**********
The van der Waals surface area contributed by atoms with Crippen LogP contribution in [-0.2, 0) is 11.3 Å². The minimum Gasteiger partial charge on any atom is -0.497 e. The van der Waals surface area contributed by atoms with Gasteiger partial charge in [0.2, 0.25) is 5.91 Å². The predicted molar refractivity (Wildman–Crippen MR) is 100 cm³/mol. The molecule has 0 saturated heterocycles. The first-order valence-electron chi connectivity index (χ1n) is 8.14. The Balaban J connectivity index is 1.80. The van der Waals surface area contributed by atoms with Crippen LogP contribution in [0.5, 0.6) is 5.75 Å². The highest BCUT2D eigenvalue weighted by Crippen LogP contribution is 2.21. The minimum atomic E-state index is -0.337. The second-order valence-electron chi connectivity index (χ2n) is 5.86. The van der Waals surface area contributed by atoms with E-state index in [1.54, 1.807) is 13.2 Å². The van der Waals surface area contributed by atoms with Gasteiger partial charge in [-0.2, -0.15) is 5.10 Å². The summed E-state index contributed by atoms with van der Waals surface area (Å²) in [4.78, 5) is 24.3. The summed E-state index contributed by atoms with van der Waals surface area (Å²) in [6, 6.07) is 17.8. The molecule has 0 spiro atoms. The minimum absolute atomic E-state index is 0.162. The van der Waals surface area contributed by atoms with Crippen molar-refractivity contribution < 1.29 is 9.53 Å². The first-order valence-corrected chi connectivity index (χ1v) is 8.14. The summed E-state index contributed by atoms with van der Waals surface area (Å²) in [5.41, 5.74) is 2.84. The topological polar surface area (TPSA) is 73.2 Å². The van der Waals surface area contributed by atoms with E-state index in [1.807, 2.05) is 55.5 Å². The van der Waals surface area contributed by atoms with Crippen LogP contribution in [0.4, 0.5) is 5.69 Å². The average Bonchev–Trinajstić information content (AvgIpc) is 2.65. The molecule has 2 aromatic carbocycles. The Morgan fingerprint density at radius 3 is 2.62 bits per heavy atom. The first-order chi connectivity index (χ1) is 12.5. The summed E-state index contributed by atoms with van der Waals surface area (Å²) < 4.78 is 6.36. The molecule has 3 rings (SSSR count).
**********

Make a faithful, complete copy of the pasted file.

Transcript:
The van der Waals surface area contributed by atoms with Crippen LogP contribution in [-0.2, 0) is 11.3 Å². The minimum Gasteiger partial charge on any atom is -0.497 e. The van der Waals surface area contributed by atoms with Gasteiger partial charge in [0.2, 0.25) is 5.91 Å². The predicted molar refractivity (Wildman–Crippen MR) is 100 cm³/mol. The molecule has 0 saturated heterocycles. The first-order valence-electron chi connectivity index (χ1n) is 8.14. The Balaban J connectivity index is 1.80. The van der Waals surface area contributed by atoms with Crippen LogP contribution in [0.5, 0.6) is 5.75 Å². The highest BCUT2D eigenvalue weighted by Crippen LogP contribution is 2.21. The minimum atomic E-state index is -0.337. The second-order valence-electron chi connectivity index (χ2n) is 5.86. The van der Waals surface area contributed by atoms with E-state index in [1.54, 1.807) is 13.2 Å². The van der Waals surface area contributed by atoms with Gasteiger partial charge in [-0.2, -0.15) is 5.10 Å². The summed E-state index contributed by atoms with van der Waals surface area (Å²) in [4.78, 5) is 24.3. The summed E-state index contributed by atoms with van der Waals surface area (Å²) in [6, 6.07) is 17.8. The molecule has 0 spiro atoms. The minimum absolute atomic E-state index is 0.162. The van der Waals surface area contributed by atoms with Crippen molar-refractivity contribution < 1.29 is 9.53 Å². The first-order valence-corrected chi connectivity index (χ1v) is 8.14. The summed E-state index contributed by atoms with van der Waals surface area (Å²) in [5.41, 5.74) is 2.84. The topological polar surface area (TPSA) is 73.2 Å². The van der Waals surface area contributed by atoms with E-state index in [1.807, 2.05) is 55.5 Å². The van der Waals surface area contributed by atoms with Crippen LogP contribution in [0.4, 0.5) is 5.69 Å². The average Bonchev–Trinajstić information content (AvgIpc) is 2.65. The molecule has 2 aromatic carbocycles. The Morgan fingerprint density at radius 3 is 2.62 bits per heavy atom. The first-order chi connectivity index (χ1) is 12.5. The summed E-state index contributed by atoms with van der Waals surface area (Å²) < 4.78 is 6.36. The molecule has 3 rings (SSSR count).